At a recent press conference, Boris Johnson declared London to be “the tech capital of the world”.
From our multi talented tech savvy bloggers to agency whizz kids creating tailored apps, almost in their sleep – London really is at the centre of tech talent and innovation.
In fact, London has become a veritable hub for the digital zeitgeisters of the world – and this has filtered down to everybody else.
Even those who do not class themselves as ‘up to speed’ with the latest in digital innovation have multiple social media accounts and think nothing of Instagramming and hashtagging their lives and loves from their smartphones or tablets. But with all this facebooking, tweeting and sharing, what is happening to those things which require real time interaction? In short, are we all spending far too much time online to the detriment of our ‘real’ lives?
Ok, this is neither new nor is it just London. In fact the film ‘Her’ (set in the USA) seems to tackle this question in both a thrilling and terrifying fashion. Internet addicts like me, will see the film as a reflection of how some of us are using technology and the internet to distract ourselves from ‘something’, an emptiness maybe? All, whilst trying to convince ourselves that we are living fulfilled existences. Spoiler alert: The lead protagonist ends up having sex with Siri!
(Check out a post on Buddhism, distraction and consumerism here: http://bit.ly/1bn5Gau)
But whilst we all constantly look at our phone screens, take pictures with our mobile cams and tweet our latest experiences, the underlying and unchanging question is, what are we all missing out on and what are we really trying to avoid?
My guess is that the answer has more to do with what we are being sold.
When the world around you tells you that everyone (except you) is an entrepreneur, a celebrity, a food critic, a blogger, a personality or at the very least trying to be – why would you want to be ‘just’ you. Social media provides a platform for us all to be and reach out more. No longer are you just baking a cake, you are baking a cake for Instagramm and for the comments you will ultimately receive. But whilst we are trying to be more, we can often be making less of our lives.
According to a new survey from condom brand Durex, British lovers are even allowing technology to get in the way of their sex lives. In a poll of 2000 men and women over 15 per cent of women and 17 per cent of men admitted to answering their phone or reading a text message during sex, a figure that rises in the capital to 20 per cent.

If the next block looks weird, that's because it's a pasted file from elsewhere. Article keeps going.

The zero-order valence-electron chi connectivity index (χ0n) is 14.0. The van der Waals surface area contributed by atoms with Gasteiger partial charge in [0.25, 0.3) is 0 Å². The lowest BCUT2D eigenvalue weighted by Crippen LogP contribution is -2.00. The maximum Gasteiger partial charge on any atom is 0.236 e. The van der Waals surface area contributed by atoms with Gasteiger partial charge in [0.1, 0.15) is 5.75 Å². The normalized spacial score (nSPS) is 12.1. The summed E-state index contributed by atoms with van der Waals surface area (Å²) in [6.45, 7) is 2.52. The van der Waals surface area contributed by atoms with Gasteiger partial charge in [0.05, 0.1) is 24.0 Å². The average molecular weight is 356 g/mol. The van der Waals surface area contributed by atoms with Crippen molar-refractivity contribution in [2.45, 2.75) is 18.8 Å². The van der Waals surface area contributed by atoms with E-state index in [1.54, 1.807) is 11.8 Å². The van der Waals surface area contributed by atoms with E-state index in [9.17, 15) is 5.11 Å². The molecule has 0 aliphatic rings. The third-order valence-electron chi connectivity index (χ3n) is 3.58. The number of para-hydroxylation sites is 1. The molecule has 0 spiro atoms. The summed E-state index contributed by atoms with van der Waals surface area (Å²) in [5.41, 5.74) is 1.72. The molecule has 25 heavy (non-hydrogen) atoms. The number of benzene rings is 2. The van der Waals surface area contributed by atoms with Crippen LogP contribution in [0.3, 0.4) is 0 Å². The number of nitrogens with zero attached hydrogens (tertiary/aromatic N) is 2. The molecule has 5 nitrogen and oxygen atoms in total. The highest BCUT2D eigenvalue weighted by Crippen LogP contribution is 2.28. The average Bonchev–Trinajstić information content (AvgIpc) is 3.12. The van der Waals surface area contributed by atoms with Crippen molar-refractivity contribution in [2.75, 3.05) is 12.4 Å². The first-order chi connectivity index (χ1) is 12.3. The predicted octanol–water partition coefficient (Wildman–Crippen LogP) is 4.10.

Again, according to Cornell University’s Steven Strogatz, social media sites can make it more difficult for us to distinguish between the meaningful relationships and the casual ones. By focusing so much of our time on these less meaningful relationships, our most important connections are weakened. Issues around privacy, cyber-bullying, decreased productivity are also important. According to studies, British companies lose 2.2 billion a year to social media.
With assistive technology making it easier for all of us – regardless of your ability or disability – to access social media platforms, it seems that none of us are exempt from the joys of sharing our thoughts with our online friends and followers – whilst listening in to theirs. This is interaction of a sort, but it is not a replacement for the interactions we could be having with those closest to us.
The problem is that being satisfied with living in the present moment is not something we are encouraged to do. In fact, we are constantly pushed by the media and society to strive for the next goal, climb the ladder, connect with more people. Maybe it is time we put more value on the experiences we are having right now, with the people in front of us, and stopped to smell the roses (without Instagramming them).
What do you think? Is the internet eating us?